Slowly I made my way to the edge, where just minutes before Will was standing up to his neck in the rushing water, holding up the snow machine. I took the long willow pole and began to probe downward into the water, still half expecting to find the bottom of the river about 5 feet down.

There was nothing.

I probed downward, over and over, several times, trying to find the bottom of the river. It was not to be found. The bottom at that point was more than 18 or 20 feet down. 

I did manage to find the limb, protruding up from the depths; the limb that had almost certainly saved Will’s life. I drove back home and soberly related my discovery to Uncle Will and the rest of our family.

Sometimes even when you believe you are on the safest path, there are unexpected pitfalls. And other times, even when you face certain death, God and nature may conspire to send you the tender mercy of rescue. Be grateful.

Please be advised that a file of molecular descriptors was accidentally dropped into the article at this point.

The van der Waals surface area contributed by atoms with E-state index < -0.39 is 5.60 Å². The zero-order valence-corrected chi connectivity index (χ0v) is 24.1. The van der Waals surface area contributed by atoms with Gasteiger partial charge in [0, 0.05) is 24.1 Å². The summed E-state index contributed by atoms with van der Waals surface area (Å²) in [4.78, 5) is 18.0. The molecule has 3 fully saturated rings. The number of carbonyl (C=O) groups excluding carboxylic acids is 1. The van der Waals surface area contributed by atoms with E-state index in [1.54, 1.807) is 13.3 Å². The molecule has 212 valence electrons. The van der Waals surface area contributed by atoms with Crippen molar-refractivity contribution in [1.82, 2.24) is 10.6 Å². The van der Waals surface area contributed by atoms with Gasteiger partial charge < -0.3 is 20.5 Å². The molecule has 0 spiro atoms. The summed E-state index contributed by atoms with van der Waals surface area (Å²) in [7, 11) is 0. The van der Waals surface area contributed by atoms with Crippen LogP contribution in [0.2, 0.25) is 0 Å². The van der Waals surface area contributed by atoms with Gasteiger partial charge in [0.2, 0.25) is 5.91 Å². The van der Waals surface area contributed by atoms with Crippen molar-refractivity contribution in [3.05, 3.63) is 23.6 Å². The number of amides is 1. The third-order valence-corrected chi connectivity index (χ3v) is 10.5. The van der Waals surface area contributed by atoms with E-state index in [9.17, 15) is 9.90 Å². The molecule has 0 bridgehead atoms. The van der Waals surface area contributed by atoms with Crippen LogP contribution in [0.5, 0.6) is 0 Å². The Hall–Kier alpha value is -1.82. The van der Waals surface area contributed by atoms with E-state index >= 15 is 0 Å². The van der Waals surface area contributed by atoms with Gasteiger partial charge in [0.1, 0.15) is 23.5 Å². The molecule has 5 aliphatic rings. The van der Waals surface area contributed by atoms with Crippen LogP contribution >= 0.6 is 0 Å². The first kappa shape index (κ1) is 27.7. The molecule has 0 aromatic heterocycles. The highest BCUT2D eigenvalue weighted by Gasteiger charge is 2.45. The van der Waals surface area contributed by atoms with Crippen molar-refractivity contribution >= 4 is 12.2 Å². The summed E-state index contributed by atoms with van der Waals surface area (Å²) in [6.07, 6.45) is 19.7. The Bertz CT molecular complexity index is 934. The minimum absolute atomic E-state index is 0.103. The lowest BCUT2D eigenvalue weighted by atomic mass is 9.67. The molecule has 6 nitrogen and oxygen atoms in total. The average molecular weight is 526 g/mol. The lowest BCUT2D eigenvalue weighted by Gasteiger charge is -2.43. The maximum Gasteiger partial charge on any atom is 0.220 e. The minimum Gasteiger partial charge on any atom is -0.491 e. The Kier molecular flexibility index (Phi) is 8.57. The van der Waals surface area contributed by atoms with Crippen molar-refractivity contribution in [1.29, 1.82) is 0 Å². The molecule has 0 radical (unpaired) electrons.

No items found.

Close Call on the Kuskokwim

Life in Alaska
Outdoors & Recreation

Author

Jesse Cole

Mom and Dad traveled to Bush Alaska in 1965 with my two older siblings to teach school in remote villages. I was born in Bethel during that part of their adventure. I went to high school in Stony River, a small town at the confluence of the Stony River and the Kuskokwim River. Our family packed a lot of excitement into those years. I went on to serve a Chinese (cantonese) speaking mission for the LDS church, get an engineering degree from Brigham Young University, marry a lovely girl, my wife Holly, and we have six amazing children. When the Dot Com bubble burst I decided to get out of the tech industry and went to dental school. After graduating with my DDS, we moved to northern Idaho. We've been here nine years now enjoying a lot of adventures, raising our family, and loving life.